Fatality Reports Following COVID-19 Vaccination Are Rare
The U.S. CDC's website reported at 6:30 PM CT on July 21, 2021, the Vaccine Adverse Event Reporting System (VAERS) had received 6,207 reports of death (0.0018%) about people who received a COVID-19 vaccine.
However, reports of adverse events submitted to VAERS following vaccination, including deaths, do not necessarily mean that a vaccine caused a health problem. A review of available clinical information, including death certificates, autopsy, and medical records, has not established a causal link to COVID-19 vaccines, says the Centers for Disease Control and Prevention (CDC).
This CDC data is based on more than 339 million COVID-19 vaccines administered in the USA from December 14, 2020, through July 19, 2021.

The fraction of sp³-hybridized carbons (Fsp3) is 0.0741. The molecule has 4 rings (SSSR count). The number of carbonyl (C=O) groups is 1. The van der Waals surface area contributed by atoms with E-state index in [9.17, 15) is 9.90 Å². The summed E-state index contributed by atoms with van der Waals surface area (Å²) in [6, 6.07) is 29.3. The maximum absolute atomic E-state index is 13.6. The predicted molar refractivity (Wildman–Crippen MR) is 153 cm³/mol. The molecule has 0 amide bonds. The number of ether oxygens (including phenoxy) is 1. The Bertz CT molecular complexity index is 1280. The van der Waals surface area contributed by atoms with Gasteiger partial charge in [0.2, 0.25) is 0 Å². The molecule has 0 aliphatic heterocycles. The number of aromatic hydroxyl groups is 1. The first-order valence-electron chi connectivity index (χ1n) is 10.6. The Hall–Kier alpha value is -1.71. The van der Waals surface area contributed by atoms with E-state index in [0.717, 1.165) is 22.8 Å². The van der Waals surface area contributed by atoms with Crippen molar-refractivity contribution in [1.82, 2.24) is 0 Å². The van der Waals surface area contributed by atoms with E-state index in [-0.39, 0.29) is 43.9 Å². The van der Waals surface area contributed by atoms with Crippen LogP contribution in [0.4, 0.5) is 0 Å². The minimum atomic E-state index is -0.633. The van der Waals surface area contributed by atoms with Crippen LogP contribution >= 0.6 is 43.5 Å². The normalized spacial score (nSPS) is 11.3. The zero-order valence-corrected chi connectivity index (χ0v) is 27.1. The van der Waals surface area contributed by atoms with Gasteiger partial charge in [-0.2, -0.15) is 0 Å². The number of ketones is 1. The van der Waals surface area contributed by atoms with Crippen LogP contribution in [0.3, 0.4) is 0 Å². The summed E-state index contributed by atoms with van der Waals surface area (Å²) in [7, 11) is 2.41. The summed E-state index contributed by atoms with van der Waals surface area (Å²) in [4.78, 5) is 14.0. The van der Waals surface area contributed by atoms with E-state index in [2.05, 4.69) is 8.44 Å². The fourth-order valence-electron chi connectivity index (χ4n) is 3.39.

As of July 21, 2021, the U.S. Food and Drug Administration (FDA) had issued three Emergency Use Authorizations for COVID-19 vaccines. The FDA has not Approved any experimental COVID-19 vaccine.
Established in 1990, the VAERS is a national early warning system co-managed by the CDC and the FDA. VAERS accepts and analyzes reports of adverse events after a person has received a vaccination.
Anyone can report an adverse event to VAERS. Healthcare professionals are required to report certain adverse events, and vaccine manufacturers are required to report all adverse events that come to their attention.
However, VAERS is a passive reporting system, meaning it relies on individuals to send in reports of their experiences to the CDC and FDA. VAERS is not designed to determine if a vaccine caused a health problem. But it is especially useful for detecting unusual or unexpected patterns of adverse event reporting that might indicate a possible safety problem with a vaccine, says the U.S. government.